WELL: Empowering women in the Central Valley

By TERESA HAMMOND

It started with a simple piece of paper and a seminar. A vision and a mission Alana Scott imagined coming to pass in the later part of her life, perhaps when she retired, but certainly not now. A vision, which was a tribute to the life of her mother, who passed at the age of 45 when Scott was just 15 years old.

Women’s Education and Leadership League (WELL) a Central Valley-based 501(c)3 non-profit began two years ago almost on a whim, as Scott began reaching out to friends and sharing her passion and vision.

“The speaker asked us to write down our wildest dreams, if fear of failure was not an option,” Scott recalled. “I immediately wrote down, I’m going to start a non-profit to help women in honor of my mom.”

She wrote that in 2012. In 2014, friend/co-founder Michael Faircloth reached out to her to share a story about his mom and struggles he faced growing up.

“He didn’t know my story. He didn’t know my dream,” she said, noting an article Faircloth shared at the time of the powerful effects of empowering women. “Hearing his story made me realize I wasn’t alone in my vision.”

Along with a handful of friends and fellow professionals, WELL was co-founded in 2014 by Scott, Faircloth, Matthew Latig, Stephanie Martin, Edward Martin and Lisa Mazza.

Two years later, WELL now has over 500 members, 126 ambassadors, over 50 Leadership members and has helped over 600 women with issues such as divorce, loss of loved ones, starting a business and preparing children for college.

“There really isn’t a specific demographic other than women in need,” Scott said of who the WELL woman might be.

Expanding on what was meant by ‘need,’ Scott shared the group focuses on three key areas for helping empower women: financial, emotional and physical wellness courses, all of which are free to its members.

“We have helped women in their 20s leave abusive marriages. We have helped women in their 60s start their dream business,” she continued. “I have been told there isn’t a group like us. In our leadership team, we have accomplished women. All are successful women volunteering their talents and their time.”

Classes in the three key areas are offered monthly at varying locations in the Modesto area. As a not for profit, Scott and her team rely heavily on the generosity of the community and donations. Currently class spaces have been donated for use. The group also host WELL Wednesdays on the first Wednesday of each month at Skewers in Modesto. Here, they offer current members, as well as potential members, a meet and greet opportunity.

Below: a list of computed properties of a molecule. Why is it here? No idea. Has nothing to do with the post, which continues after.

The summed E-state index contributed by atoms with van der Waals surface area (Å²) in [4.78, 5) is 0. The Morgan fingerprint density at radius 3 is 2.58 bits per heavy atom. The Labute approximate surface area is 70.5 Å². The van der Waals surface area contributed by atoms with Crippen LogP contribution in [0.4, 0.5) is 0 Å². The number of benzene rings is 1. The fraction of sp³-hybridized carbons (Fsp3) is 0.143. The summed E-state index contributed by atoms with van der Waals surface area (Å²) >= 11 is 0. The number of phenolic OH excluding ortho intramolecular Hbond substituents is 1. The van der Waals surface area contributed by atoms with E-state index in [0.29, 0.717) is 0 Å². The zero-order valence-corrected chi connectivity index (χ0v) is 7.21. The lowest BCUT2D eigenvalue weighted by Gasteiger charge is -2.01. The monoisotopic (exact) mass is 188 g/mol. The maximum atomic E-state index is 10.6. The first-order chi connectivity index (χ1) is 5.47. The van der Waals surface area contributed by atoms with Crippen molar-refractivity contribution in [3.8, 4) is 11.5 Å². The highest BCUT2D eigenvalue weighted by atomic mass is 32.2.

“It’s the least committal part of what we do,” Scott said. “It shows people how they can get involved with what we do.”

The non-profit’s website states: “Financial security leads to emotional well-being and a healthy lifestyle is strongly connected to feeling good about oneself. We strongly believe these three pillars (financial, physical and emotional) are a winning formula for women to thrive.”

According to Scott her vision began as a self-funded endeavor, as she and founders followed their passion and instinct. Non-profit status offers them additional opportunity in the area of growth, as well as partnerships with groups that can additionally benefit from their programs.

“We have now completed one fundraiser and we are working on our fund development and grants,” she said. “It’s important to us that all of our programs remain no cost to the participants.”

As exposure continues, their outreach expands and women regardless of social status reply, Scott is living witness to a dream which would make any mother proud.

“I imagined this would happen when I was older, maybe in another city,” Scott shared of her initial vision, “but how amazing that it’s happening here and now. I didn’t realize there were so many incredible women in the Central Valley until we spoke up.”

For information on WELL (Women’s Education and Leadership League) classes, service and opportunities visit www.well4women.org or call (209) 541-8951.

“We’re really still in the beginning stages,” Scott added of the not for profit and its growth potential, “and can use help from anyone who has the knowledge to offer in varying areas. Key donors and sponsorships are also important to our growth.

“It’s really all about the mission and making a difference.”

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